ment, we discover points of relationship and interdependency of which the simple believer never even dreams. The object of all this investigation is, in my opinion, one only: to discover how the religious experience of the founder of a faith accommodates itself to pre-existing civilisation, in the effort to make its influence operative. The eventual triumph of the new religion is in every case and at every time nothing more than a compromise : nor can more be expected, inasmuch as the religious instinct, though one of the most important influences in man, is not the sole determining influence upon his nature.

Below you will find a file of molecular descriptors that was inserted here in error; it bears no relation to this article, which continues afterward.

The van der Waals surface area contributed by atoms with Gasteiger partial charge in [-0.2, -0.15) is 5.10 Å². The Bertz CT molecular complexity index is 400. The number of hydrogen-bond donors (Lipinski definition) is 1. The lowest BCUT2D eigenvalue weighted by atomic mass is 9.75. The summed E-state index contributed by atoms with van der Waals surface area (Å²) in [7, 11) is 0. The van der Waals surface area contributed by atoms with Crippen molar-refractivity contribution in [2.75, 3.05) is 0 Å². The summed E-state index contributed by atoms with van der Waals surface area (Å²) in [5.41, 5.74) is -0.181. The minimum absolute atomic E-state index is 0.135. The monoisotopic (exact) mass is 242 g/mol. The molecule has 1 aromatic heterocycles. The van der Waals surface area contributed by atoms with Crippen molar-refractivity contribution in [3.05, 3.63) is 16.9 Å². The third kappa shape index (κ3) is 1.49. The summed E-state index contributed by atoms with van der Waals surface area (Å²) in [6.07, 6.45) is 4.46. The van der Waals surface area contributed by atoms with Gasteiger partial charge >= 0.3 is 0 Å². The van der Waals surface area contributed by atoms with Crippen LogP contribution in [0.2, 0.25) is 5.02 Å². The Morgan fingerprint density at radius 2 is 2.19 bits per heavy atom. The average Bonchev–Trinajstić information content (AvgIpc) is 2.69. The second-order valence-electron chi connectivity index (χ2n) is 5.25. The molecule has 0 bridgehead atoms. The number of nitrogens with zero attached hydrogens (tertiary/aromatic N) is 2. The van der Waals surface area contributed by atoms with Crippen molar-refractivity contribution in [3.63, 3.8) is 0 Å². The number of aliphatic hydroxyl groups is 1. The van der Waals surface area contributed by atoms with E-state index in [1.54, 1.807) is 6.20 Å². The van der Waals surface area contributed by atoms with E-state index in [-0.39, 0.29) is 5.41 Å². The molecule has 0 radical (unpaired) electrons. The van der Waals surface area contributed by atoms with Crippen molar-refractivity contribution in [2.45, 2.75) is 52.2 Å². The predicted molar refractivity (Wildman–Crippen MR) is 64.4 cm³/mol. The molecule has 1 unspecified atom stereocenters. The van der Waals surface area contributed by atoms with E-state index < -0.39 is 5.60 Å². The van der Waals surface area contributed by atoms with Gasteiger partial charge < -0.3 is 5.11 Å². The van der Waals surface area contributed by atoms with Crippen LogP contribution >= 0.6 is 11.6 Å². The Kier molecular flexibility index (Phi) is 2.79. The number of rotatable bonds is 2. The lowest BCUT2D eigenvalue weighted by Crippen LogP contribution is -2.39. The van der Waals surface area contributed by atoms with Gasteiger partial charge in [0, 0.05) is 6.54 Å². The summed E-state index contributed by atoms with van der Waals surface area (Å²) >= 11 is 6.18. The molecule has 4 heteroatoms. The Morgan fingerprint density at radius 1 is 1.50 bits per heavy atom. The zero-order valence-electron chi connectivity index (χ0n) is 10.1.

Recognition of this fact can only be obtained at the price of a breach with ecclesiastical mode of thought. Premonitions of some such breach are apparent in modern Muhammedanism: for ourselves, they are accomplished facts. If I correctly interpret the signs of the times, a retrograde movement in religious development
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